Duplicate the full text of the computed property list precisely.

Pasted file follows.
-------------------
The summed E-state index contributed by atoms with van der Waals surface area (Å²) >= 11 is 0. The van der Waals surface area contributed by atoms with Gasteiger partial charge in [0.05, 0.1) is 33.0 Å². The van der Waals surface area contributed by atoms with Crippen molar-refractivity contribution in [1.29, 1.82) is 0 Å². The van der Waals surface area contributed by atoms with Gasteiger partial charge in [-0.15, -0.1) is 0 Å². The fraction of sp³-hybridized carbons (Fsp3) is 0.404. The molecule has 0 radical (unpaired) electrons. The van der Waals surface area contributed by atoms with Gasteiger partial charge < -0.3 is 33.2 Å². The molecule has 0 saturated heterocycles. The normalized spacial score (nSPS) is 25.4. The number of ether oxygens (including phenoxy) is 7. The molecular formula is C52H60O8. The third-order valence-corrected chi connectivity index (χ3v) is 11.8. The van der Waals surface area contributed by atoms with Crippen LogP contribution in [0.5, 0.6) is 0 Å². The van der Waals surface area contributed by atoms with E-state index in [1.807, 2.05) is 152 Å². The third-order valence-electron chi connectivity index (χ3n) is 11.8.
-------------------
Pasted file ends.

The summed E-state index contributed by atoms with van der Waals surface area (Å²) >= 11 is 0. The van der Waals surface area contributed by atoms with Gasteiger partial charge in [0.05, 0.1) is 33.0 Å². The van der Waals surface area contributed by atoms with Crippen molar-refractivity contribution in [1.29, 1.82) is 0 Å². The van der Waals surface area contributed by atoms with Gasteiger partial charge in [-0.15, -0.1) is 0 Å². The fraction of sp³-hybridized carbons (Fsp3) is 0.404. The molecule has 0 radical (unpaired) electrons. The van der Waals surface area contributed by atoms with Gasteiger partial charge < -0.3 is 33.2 Å². The molecule has 0 saturated heterocycles. The normalized spacial score (nSPS) is 25.4. The number of ether oxygens (including phenoxy) is 7. The molecular formula is C52H60O8. The third-order valence-corrected chi connectivity index (χ3v) is 11.8. The van der Waals surface area contributed by atoms with Crippen LogP contribution in [0.5, 0.6) is 0 Å². The van der Waals surface area contributed by atoms with E-state index in [1.807, 2.05) is 152 Å². The third-order valence-electron chi connectivity index (χ3n) is 11.8.